We are delighted to present the very first London exhibition of one of the greatest figures in the history of photography, the Countess of Castiglione.
This major solo exhibition includes over fifty rare portraits of the Countess from the 1850s to the 1890s. Directed and staged by the Countess, herself, and created in collaboration with the studio photographer Pierre-Louis Pierson, these “self-portraits” are some of the most extraordinary pictures in the history of photography, precursors to fashion photography and performative self-portraiture.
Today, we live in a world of selfies and social media: an Instagram world of constructed identities, performance, and disguise. But before all this, before super-models and influencers - 150 years ago - one of the most radical figures of the nineteenth century was pioneering new forms of fashion and conceptual photography: autofiction. In hundreds of portraits produced over a period of decades the Countess staged scenarios and performed different roles, to present different characters and personalities and to reflect multiple, fluid, unfixed identities.
Despite decades of activity, photographs by the Countess are incredibly rare as very few prints were made and she chose not to distribute. In fact, major exhibitions of her work only took place at the end of the 20th century at the Musée d’Orsay, Paris in 1999 and then at the Metropolitan Museum, New York in 2000. Most of her work is now in the Collection of the Metropolitan Museum.
The exhibition presents some of the most famous images of the Countess as well as an exquisite, recentlydiscovered painted photograph of her which will be exhibited for the very first time.
The exhibition includes vintage prints as well as prints specially made in 1900 for her great admirer, the symbolist poet Robert Montesquiou, who spent thirteen years of his life writing her biography, which was published as La Divine Comtesse in 1913.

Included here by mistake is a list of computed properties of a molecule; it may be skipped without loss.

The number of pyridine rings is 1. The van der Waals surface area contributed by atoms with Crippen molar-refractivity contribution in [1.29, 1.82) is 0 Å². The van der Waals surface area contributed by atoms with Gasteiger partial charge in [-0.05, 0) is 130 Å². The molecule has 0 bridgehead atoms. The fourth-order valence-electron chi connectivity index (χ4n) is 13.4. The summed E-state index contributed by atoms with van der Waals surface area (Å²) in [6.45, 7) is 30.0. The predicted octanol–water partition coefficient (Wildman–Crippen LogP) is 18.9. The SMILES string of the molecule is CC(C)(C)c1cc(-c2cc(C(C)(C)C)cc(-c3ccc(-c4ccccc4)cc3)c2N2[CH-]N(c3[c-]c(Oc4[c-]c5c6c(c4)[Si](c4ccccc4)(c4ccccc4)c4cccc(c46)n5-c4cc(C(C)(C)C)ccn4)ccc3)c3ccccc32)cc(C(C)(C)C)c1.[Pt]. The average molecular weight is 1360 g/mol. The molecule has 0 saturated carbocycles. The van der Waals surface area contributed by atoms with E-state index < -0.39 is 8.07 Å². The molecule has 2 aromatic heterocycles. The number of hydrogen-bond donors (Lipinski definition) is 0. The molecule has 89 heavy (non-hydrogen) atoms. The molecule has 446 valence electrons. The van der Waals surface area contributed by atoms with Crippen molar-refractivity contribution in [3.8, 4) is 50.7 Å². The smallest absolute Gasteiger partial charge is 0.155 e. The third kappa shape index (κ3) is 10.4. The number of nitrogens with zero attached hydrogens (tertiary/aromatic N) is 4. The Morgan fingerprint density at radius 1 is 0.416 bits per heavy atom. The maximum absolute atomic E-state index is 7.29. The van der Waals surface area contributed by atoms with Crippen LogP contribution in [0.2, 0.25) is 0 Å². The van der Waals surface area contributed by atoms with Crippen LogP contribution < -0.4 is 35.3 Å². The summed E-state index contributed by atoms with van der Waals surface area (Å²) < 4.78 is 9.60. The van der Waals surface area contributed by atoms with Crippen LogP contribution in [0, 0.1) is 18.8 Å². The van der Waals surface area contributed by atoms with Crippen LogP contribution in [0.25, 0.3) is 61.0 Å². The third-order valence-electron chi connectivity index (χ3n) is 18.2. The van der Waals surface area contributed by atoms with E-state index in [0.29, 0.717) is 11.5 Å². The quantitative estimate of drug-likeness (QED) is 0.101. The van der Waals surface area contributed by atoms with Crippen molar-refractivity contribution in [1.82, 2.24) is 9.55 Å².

James Hyman writes:
“I’m really excited to stage this special exhibition by arguably the most contemporary of all nineteenth-century photographers. I’m passionate about early photographers such as William Henry Fox Talbot, Roger Fenton, Julia Margaret Cameron, Charles Negre and Gustave le Gray, but, for me, no one is more influential or relevant to today’s photographers than the Countess of Castiglione. The Countess is arguably the most radical and contemporary photographer of the nineteenth century. Today, her relevance is everywhere. She stands at the start of a line of conceptual, performative, inventive self-portraitists such as Claude Cahun, Francesca Woodman, Hannah Wilkie, Jo Spence, Sophie Calle, Gillian Wearing, Cindy Sherman and Tracey Emin, and is an inspiration for numerous younger artists, among them Zanele Muholi and Heather Agyepong.
The work is incredibly rare making this an important opportunity for collectors to acquire such important works.”
The portraits come from three main periods: 1856–57, 1861–67, and 1893–95 and the exhibition takes us on a journey from the Countess in her prime – costumed and fetishised as the most beautiful woman of her age, through images in which she attempted to reclaim former triumphs, to emotionally charged late images which suggest not just the fading of her beauty but also psychological trauma. After the glamourous masquerades of her early photographs, these harrowing later pictures provide a devastating portrayal of loss and ageing.
All works are for sale subject to availability. Prices range from £4,000 - £55,000.